One year.

Dear Ed,

I can’t believe it’s been a year since you decided to leave this world. In fact, even though you decided to leave me exactly one year ago, one year ago today, I was not even aware that you made this decision to leave and jump off that bridge. I was at home, on the phone with my friend and eating dinner. I thought it was just any other night. I had gotten off the phone with our mother just a bit before, and I was telling her about my plan to go to Toronto with Chris to visit his brother that following weekend. And then a couple hours later, she calls and leaves a calm, urgent voice message, and when I call her back, she tells me that you are missing.

It wasn’t until tomorrow one year ago that I knew for a fact that you were missing… and dead. I knew it. I could feel it. I can’t remember any other 16-hour period of my life that was worse than that time, when I felt more helpless and like I could do nothing at all. I just kept hoping and hoping in my mind that you were still out there somewhere, breathing, eating, walking — just alive. The world became a blur to me and nothing else really mattered as long as I knew that you were fine.

And then our dad called me early afternoon on the 23rd and confirmed the terrible news. And I honestly just felt like dying at that moment. I wasn’t sure if or how our parents or I could get through this. How was I supposed to live knowing that you, my big brother, decided life wasn’t worth living anymore and committed suicide? How could I live with myself always wondering that if I maybe had done one extra thing for you or said or not said something else that maybe you’d still be with us today?

It was like my whole life changed from that point onward. My hatred and anger for our family increased exponentially – for all of its dysfunction and negativity and lack of genuine care. My levels of sensitivity heightened to a point where I was always finding myself tearing up or crying over things that I’d never really gotten emotional about before. My impatience became greater, and I found myself getting more irritated by sayings or people that I never would normally have issues with. My consciousness of what it means to be “empathetic” grew, but mostly because I felt like 90% of everyone around me had no idea what the hell that word even means or how they were supposed to act around me knowing that I had just lost you, and not just lost you in a “natural” way, but to suicide. I was already someone who had a smaller group of friends, but it’s like this happening only proved how much smaller that group had to be in my life because I didn’t like the way a lot of people responded to me after that.

I want you to know that despite all the pain and tears in the last year that I’m not mad at you for leaving. In fact, I can’t even remember a time when I was angry with you in the last 365 days. I can’t blame you for not wanting to be a part of this world. I feel this spiraling sadness and feel even worse when I think of how lonely you must have felt all those years because no one really understood you, and I wasn’t physically there enough to comfort and encourage you. I still have moments when I curse myself and think I didn’t do enough as a sister to help you. You’re the only one in my life who would be happy for me because you just are and because you love me, not because you have anything to gain from it. You’re the only one who could understand me in your exact way because we grew up in the same house with the same parents. You’re the only person who will ever have the exact same blood in his veins as me.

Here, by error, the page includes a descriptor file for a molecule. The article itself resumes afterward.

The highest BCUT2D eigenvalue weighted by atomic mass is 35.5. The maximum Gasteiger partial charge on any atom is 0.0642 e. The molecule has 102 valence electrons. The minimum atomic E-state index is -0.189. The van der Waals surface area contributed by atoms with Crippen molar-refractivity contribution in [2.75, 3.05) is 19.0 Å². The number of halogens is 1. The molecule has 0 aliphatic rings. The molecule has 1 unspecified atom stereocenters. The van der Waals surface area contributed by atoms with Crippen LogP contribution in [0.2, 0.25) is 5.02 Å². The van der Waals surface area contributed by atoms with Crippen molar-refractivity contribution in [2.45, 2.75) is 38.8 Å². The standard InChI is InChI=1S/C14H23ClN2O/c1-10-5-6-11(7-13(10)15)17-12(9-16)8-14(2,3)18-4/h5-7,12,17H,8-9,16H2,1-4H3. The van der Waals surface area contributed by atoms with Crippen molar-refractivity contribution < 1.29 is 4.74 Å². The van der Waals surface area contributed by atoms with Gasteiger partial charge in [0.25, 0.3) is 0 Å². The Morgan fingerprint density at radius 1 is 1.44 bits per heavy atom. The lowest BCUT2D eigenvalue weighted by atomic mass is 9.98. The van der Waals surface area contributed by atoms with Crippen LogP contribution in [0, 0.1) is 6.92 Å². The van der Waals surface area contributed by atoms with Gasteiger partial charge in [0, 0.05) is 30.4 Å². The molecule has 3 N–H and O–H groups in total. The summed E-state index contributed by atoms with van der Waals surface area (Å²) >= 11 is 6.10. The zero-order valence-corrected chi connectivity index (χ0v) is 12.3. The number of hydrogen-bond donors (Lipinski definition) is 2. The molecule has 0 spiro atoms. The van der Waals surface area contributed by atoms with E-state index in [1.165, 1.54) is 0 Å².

A lot of people think that because I’ve gotten a new job, done a lot of traveling, continued socializing and working on different projects that I’m just fine without you, that maybe the pain isn’t there anymore, that maybe you are no longer top of mind to me. Only morons would think that way. I think about you every single day, if not every single hour, even if just for a second. Even though you died, I have to move on with my life to make sure I can stay sane, to prove to you that life is worth living and amazing things really can happen on this earth. You left too early, Ed. You didn’t even stick around long enough for Chris and me to take you out to Indian food to celebrate your 34th birthday. Well, I’ll admit — that’s something I’m kind of pissed about.

Did you see us when we were in Brazil, and Chris proposed on Sao Conrado beach with all of those hang gliders constantly landing on that brilliant white sand? I thought about you a lot that day. I’ve thought about you a lot every time I share the proposal story because I wish I could have called you to tell you myself and hear you get excited for me…. because I know you would have been despite the profound sadness that enveloped you. I’ve caught myself tearing up when I share the story because I always remember you and how you will never physically be here for me to tell, and you will not be here the day we get married.

It’s okay, though. I always feel you, and in my heart, you will never be dead. You still live on in me, in my life, and all over San Francisco whenever I go back. I love you and miss you so much, Ed. I hope you always remember that wherever you are and no matter where I am. Life has to end, but love doesn’t. Our love will never, ever end. And I will see you again — in this life, sadly only in my dreams, and in the next life, when you are waiting for me to join you when I am ready.

Love,

Yvonne

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